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How Many mg of Omega 3 Are Needed Per Day?

Published by Dr. Venn-Watson
Dr. Eric Venn-Watson’s Highlights
  • Omega-3 fatty acids are a necessary component of our diets, and the amount that you need per day can vary based on gender and age. 
  • While you can usually get the omega-3 you need from the foods you eat, it is possible to have too much omega-3, which can lead to serious side effects.
  • Other fatty acids, like C15:0, which you can get through fatty15, also have many benefits like supporting cellular function, and are much harder to get through food.

For years we’ve been concerned with getting enough omega-3 fatty acids in our diets. 

Omega-3 fatty acids are associated with improved heart health and a reduction in the risk of cardiovascular disease. However, omega-3 wasn’t always the unsung hero of heart health that it is today, and new studies about the efficacy of omega-3 in preventing heart disease have had differing results. We’ll cover those, as well as a surprising new fatty acid that is challenging the benefits of omega-3 with its own cardiometabolic benefits.

How Fat Became “Bad”

When dietary guidelines for Americans were issued in 1977, avoidance of dietary fats was hailed as an important way to stop heart disease, an epidemic that had become the number one cause of death for adults. Around the same time that we were imposing restrictions on fat, however, researchers in Greenland were studying groups of Inuit Eskimos whose diets were extremely high in omega-3 fatty acids and did not have heart disease. This led them to publish a paper suggesting that some fats were not only okay for us but good for our health.

Research picked up speed in the mid-1980s, with numerous papers being published in prestigious medical journals suggesting that omega-3 fatty acidshelped improve cardiovascular health. More and more evidence through the late 80’s and 90’s came pouring in, and thus, omega-3 fatty acids earned their place in our diets and daily supplement regimens.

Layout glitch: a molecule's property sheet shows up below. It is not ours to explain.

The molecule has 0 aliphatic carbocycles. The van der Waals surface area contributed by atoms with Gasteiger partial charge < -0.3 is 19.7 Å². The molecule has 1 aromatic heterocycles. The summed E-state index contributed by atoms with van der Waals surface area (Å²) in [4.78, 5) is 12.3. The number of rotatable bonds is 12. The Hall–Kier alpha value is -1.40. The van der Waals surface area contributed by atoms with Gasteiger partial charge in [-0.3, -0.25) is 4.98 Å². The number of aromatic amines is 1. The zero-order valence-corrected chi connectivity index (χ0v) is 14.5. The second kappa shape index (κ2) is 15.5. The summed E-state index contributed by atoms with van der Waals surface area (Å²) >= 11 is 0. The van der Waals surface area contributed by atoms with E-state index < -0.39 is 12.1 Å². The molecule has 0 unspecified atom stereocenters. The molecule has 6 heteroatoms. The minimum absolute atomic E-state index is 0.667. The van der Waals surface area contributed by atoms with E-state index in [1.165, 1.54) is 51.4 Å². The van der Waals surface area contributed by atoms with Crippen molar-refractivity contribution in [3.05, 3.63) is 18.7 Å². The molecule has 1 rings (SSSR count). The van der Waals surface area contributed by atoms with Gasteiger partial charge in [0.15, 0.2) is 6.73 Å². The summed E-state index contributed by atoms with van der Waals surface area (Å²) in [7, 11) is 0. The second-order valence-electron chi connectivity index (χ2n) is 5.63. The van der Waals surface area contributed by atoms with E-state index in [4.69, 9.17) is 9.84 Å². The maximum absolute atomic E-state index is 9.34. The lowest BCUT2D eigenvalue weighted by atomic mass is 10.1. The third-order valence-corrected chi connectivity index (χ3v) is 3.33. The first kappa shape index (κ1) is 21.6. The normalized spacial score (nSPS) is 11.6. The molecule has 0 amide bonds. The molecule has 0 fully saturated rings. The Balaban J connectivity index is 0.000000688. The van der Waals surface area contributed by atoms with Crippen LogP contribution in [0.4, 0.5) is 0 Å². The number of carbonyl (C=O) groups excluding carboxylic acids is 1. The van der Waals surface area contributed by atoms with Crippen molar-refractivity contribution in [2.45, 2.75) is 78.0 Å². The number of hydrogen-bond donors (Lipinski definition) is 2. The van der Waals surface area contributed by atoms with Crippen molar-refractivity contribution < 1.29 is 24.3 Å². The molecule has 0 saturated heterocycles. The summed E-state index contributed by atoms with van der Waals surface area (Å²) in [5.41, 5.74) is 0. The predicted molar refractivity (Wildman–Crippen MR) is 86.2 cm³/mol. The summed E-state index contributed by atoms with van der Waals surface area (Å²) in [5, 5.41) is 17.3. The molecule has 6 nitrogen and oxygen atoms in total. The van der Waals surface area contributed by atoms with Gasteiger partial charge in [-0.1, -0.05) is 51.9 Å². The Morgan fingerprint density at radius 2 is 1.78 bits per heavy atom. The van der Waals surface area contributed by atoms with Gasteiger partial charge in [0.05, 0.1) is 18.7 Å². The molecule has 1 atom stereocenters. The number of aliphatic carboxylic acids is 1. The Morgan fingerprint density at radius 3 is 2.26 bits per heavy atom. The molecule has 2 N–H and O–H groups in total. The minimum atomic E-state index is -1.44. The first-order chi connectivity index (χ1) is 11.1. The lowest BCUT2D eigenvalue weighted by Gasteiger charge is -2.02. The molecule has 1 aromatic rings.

This doesn’t mean, however, that you should consume more omega-3s than you need. In fact, consuming too much omega-3 could be detrimental to your health. Additionally, coronary heart disease is still the number one killer of Americans, even though the popularity of omega-3 supplements has skyrocketed. Following, we’ll attempt to understand why our fight against fat failed.

How Many Grams of Omega-3 Do I Need Per Day?

You may be surprised to learn that the amount of omega-3 fatty acids you need in your diet each day is actually pretty low. 




Birth to 6 months

0.5 g

0.5 g

7 to 12 months

0.5 g

0.5 g

1 to 3 years

0.7 g

0.7 g

4 to 8 years

0.9 g

0.9 g

9 to 13 years

1.2 g

1.0 g

14 to 18 years

1.6 g

1.1 g

19 to 50 years

1.6 g

1.1 g

51+ years

1.6 g

1.1 g

Another fun fact? There are actually three core types of dietaryomega-3 fatty acids, and only one of them is considered “essential.” 

The three primary forms of omega-3 fatty acids are ALA, EPA, and DHA. Your body cannot make ALA on its own, which makes it essential. The body can convert ALA into EPA and then DHA through a process that occurs in the liver, but this conversion process is fairly limited, so obtaining EPA and DHA through foods and supplements is typically a good option. 

  • EPA. Eicosapentaenoic acid (EPA) has been demonstrated to support healthy heart function.
  • DHA. Docosahexaenoic acid (DHA) can support brain health and cognitive function.
  • ALA. Mostly used by the body as a source of energy, the body can also use alpha-linolenic acid (ALA) and convert it to EPA, which can then be converted into DHA.